Lake · River/Creek · Views · Wildflowers · Wildlife
There are no quotas on this trail (this is planned to change in May 2021).( fs.usda.gov/detail/willamet…
However, a self-issued permit is required. The permit is free, but there is a $5 fee for parking at the Devil's Lake Trailhead. Passes such as the Interagency Pass can be used for parking.
This trail climbs to the summit of South Sister, which is Oregon's third highest summit. It is the highest summit in Oregon that can be reached by a nontechnical trail. But make no mistake, this trail is definitely strenuous. It gains about 5,000 feet of altitude over approximately six miles. The last part of the trail is particularly steep. This is not a run to be taken lightly, but it is definitely very rewarding.
Need to Know
There is a $5 charge to park at the Devil's Lake Trailhead. Alternately, any of several types of passes can be used for parking. Also, remember to take plenty of snacks and water for the run. And be aware of the weather. This run features about 5000 feet of elevation gain, so conditions on the summit can be very different from the trailhead. It can be quite chilly at the summit even when it is quite warm at the trailhead.
While the lower parts of the trail can easily be run, the upper parts of the trail are probably too steep and gravely to be safely run.
After parking at the Devil's Lake Trailhead, the trail proceeds through the woods and crosses a stream as it leads to the Cascade Lakes Highway. Just past the highway, there is a permit kiosk. Stop here and fill out a free permit for your run.
Beyond the permit kiosk, the trail starts to wind up through the forest as it gains the ridge which approaches the peak. There are a few spots in this section with views to the south. But most of the excitement lies ahead. You'll know that you are near the top of this section when you pass a large rock on your right at a switchback. Things start to open up shortly.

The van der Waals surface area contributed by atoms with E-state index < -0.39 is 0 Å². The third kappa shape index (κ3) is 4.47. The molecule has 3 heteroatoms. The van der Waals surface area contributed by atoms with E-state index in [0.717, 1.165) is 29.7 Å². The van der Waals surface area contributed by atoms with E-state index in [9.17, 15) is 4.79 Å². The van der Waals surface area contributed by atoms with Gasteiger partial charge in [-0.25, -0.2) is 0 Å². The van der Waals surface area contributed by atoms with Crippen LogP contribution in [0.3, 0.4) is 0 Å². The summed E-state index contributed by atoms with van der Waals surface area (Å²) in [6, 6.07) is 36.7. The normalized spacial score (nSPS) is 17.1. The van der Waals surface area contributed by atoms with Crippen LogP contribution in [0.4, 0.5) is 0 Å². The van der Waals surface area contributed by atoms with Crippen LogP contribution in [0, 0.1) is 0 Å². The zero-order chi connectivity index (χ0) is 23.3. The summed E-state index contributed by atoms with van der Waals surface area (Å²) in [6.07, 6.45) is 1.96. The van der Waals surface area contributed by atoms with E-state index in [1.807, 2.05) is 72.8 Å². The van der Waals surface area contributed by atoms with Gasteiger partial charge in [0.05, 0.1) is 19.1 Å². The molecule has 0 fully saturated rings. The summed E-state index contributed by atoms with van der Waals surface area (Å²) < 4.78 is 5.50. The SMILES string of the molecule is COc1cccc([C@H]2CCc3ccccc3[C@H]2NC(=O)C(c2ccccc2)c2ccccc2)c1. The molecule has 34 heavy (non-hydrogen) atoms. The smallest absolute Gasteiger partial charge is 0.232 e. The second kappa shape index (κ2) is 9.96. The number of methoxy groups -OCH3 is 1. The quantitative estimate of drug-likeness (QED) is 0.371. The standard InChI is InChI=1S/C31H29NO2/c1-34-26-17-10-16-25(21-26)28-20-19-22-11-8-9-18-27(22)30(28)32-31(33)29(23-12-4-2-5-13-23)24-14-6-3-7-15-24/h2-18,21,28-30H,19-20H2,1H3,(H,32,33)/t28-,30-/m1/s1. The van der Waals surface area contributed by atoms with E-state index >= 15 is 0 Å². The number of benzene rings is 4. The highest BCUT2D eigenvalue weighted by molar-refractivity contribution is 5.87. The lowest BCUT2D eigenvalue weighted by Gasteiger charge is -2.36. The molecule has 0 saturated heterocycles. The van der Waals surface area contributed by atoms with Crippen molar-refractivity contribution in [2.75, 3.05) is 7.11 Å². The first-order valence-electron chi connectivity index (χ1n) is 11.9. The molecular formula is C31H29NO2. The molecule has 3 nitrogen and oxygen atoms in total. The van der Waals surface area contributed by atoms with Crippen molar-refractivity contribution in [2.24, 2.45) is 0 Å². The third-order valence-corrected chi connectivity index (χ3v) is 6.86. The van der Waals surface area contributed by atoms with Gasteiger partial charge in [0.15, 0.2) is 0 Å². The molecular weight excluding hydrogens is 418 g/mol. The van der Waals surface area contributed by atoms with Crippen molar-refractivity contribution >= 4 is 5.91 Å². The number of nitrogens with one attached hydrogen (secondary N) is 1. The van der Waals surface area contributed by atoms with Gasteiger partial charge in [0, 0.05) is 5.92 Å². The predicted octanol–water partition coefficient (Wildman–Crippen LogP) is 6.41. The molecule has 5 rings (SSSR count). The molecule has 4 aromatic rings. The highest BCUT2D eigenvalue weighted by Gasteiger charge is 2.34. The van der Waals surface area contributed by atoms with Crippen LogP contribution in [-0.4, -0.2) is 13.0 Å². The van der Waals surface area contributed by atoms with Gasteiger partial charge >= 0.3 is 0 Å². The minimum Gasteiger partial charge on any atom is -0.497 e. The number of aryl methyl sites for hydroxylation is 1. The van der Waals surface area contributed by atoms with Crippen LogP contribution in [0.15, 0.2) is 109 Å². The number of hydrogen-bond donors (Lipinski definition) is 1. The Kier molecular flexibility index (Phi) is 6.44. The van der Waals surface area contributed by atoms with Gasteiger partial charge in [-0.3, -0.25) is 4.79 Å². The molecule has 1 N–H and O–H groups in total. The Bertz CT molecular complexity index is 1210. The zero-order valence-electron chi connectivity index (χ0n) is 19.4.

Once you gain the ridge, the trees open up and you get your first good view of South Sister. This is a very nice section of trail in a park-like area with beautiful views of the surrounding mountains. If you look to the right in the middle of this section, you can see Moraine Lake below. There are side trails that will take you there if you wish. Otherwise, stick to the main trail. In this section, the trail is very wide and mostly level. But as you get closer to the peak itself, the REAL climbing begins.
As you start climbing, the trail gets steeper and steeper, and the trees become more sparse. Views to the south get more spectacular as you gain elevation. The trail eventually starts to get even steeper as it climbs up to a false summit at the base of the Lewis Glacier.
At 8,800 feet in elevation, the base of the Lewis Glacier is a popular spot to stop to take a break on this climb. Sit here for a while and admire the glacier and the greenish tarn that sits at the bottom. But there is still a ways to go from here to the summit. When you are ready, continue up the trail on the ridge to the left of the Lewis Glacier (the trail to the right leads to Green Lake).
This last section of trail is VERY steep with loose rocks. But keep at it and you'll reach the crater rim. At this point, you can run around the rim or across the snowfield to the true summit. You've made it! Enjoy the spectacular views for a while before going back.
Flora & Fauna
The trail starts out in a rather dense forest of fir and hemlock. As you climb, this forest starts to open up. Wildflowers become more prominent. As you climb higher, whitebark pines are the only trees that can survive. But at around 8500 feet, the trees disappear altogether.
At the higher elevations, you might (depending on the time of year) encounter lots of butterflies. You might also see ground squirrels even at the summit.
Shared By: Matthew Storm
by Bryan Bravo